Sugar and Metabolic Syndrome
Having either one of these conditions does not mean that someone has metabolic syndrome, however the risk of developing complications is increased. The chance of developing more serious diseases is even higher in one that develops more of these conditions. Some of the complications of metabolic syndrome include stroke, heart disease and diabetes.
One of the risk factors of metabolic syndrome is having high sugar diets, which have become increasingly popular components of mainstream diets, often accommodating to both cost and taste. Ice cream by the beach with your friends sounds a lot more satisfying than fruits and vegetables to be fair. However, increased sugar intake can contribute to obesity.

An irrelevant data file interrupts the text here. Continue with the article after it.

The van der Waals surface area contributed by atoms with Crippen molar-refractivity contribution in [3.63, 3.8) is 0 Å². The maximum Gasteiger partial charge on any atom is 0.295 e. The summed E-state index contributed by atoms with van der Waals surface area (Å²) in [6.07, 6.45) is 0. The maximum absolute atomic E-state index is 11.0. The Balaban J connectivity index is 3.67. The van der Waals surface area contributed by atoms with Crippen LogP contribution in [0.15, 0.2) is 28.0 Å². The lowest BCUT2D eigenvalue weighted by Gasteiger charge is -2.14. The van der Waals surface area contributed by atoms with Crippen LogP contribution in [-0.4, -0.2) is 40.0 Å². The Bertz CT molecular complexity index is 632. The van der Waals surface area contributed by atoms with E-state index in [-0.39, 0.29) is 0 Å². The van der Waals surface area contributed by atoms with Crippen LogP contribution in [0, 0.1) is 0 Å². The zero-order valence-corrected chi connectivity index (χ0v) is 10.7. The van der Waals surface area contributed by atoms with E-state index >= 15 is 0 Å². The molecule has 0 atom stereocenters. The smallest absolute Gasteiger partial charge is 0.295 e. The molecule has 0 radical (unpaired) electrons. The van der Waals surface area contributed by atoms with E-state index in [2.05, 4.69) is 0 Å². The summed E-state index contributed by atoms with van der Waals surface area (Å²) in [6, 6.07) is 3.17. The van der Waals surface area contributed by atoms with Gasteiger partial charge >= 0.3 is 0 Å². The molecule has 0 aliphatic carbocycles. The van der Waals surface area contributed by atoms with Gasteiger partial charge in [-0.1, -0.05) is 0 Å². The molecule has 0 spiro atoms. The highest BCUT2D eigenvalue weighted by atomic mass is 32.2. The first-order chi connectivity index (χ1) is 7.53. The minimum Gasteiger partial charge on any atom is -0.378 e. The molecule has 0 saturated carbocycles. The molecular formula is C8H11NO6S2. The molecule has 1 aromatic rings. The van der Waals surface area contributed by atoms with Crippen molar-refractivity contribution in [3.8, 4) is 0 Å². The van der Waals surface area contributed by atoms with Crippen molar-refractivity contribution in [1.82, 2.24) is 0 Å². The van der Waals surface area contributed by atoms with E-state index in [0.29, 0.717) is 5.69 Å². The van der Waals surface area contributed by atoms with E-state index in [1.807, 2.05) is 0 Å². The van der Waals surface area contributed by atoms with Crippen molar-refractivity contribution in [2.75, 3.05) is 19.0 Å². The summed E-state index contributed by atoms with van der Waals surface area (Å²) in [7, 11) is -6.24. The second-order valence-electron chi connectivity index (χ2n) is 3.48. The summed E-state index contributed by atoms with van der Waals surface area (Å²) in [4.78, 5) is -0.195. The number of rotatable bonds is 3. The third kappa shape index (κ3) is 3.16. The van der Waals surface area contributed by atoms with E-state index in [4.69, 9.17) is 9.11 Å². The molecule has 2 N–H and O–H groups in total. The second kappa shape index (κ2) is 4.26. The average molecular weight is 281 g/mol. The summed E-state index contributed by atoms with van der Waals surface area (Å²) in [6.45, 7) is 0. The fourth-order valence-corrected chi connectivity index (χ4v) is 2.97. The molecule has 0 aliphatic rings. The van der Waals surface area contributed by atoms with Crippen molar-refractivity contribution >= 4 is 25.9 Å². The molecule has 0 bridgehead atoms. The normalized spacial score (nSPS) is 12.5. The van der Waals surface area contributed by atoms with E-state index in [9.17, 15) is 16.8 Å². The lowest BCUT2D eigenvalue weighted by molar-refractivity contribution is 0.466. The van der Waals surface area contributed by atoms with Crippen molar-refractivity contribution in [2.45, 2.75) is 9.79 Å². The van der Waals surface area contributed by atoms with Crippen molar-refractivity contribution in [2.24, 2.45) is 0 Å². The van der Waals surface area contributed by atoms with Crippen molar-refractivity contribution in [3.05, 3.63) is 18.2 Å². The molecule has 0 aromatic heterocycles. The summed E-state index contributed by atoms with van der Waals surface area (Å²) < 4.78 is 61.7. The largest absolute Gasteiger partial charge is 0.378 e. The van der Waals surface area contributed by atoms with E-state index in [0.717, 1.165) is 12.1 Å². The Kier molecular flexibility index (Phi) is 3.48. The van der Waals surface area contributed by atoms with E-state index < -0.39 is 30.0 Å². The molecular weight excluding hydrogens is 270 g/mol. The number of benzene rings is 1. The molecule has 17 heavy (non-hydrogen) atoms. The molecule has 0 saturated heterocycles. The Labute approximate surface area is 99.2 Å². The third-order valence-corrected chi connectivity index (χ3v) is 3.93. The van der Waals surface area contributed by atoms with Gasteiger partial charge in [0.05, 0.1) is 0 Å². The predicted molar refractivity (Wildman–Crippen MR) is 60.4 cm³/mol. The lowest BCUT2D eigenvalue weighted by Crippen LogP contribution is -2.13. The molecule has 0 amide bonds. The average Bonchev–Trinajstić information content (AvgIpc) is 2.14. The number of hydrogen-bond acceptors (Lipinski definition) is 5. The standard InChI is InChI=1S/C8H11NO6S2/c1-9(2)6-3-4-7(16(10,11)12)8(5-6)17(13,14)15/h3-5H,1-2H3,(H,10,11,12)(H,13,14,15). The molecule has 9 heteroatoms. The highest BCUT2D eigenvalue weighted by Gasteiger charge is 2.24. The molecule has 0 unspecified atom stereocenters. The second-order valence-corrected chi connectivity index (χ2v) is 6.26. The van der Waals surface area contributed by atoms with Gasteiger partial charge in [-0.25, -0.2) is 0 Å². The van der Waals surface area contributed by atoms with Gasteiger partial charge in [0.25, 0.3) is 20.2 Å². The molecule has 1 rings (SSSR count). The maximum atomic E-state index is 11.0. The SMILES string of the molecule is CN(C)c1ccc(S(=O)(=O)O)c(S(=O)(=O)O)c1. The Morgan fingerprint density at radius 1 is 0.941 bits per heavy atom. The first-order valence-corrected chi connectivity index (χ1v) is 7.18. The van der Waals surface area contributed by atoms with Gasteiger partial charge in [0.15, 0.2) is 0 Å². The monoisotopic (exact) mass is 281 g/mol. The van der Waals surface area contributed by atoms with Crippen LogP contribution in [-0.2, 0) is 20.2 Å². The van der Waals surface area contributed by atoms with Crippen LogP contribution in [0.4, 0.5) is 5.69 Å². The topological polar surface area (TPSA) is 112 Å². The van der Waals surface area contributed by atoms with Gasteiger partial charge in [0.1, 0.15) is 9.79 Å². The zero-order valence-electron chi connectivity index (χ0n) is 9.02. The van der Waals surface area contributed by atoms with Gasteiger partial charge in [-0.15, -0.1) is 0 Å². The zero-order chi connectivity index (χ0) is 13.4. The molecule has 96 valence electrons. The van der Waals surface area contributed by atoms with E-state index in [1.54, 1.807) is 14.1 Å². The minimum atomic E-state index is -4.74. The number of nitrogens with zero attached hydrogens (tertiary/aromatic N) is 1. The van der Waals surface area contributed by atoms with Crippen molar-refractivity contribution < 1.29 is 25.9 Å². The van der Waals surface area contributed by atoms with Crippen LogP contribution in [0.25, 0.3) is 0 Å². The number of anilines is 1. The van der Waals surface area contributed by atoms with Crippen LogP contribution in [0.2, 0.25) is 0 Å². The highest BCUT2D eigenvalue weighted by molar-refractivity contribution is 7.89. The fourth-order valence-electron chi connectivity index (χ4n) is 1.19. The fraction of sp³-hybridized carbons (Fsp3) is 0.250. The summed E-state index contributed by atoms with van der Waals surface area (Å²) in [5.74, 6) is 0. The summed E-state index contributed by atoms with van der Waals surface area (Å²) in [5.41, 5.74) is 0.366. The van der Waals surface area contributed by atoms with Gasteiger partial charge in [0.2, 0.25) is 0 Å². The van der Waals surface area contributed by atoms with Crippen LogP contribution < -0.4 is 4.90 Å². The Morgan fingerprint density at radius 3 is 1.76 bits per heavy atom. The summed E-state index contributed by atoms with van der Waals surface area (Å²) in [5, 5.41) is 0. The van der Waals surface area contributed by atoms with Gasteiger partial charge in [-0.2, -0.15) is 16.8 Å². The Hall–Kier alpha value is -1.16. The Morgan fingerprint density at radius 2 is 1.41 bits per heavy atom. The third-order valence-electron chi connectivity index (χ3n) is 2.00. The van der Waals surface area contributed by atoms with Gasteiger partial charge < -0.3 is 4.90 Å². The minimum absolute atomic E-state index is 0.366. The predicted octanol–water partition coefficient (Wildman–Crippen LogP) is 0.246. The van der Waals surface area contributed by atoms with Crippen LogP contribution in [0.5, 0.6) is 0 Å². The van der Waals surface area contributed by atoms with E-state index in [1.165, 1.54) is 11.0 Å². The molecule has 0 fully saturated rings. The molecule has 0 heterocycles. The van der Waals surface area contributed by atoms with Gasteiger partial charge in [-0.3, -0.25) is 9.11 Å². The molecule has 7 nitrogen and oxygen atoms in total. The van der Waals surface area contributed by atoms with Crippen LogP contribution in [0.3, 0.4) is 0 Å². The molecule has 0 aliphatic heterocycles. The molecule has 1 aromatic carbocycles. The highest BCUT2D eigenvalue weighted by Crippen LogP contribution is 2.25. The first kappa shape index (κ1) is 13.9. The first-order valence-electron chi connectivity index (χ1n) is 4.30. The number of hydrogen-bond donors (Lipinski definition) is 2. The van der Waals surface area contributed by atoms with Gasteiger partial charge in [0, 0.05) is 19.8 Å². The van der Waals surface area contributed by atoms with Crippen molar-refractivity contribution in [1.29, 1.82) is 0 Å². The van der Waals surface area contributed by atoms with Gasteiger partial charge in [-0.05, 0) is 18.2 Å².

Epidemologic studies have significantly found that the likelihood of developing cardiovascular diseases, type two diabetes melltius and overall obesity is heightened with increased sugar consumption. Increased sugar intake was found to translate to higher blood pressure levels, parallel to inflammation, hence increasing the likelihood of developing cardiovascular diseases with increased strain upon the body. Likewise, high sugar diets were also found to alter long term appetites within individuals, with the body no longer satisfied with the calories and nutrients provided by whole and healthy foods.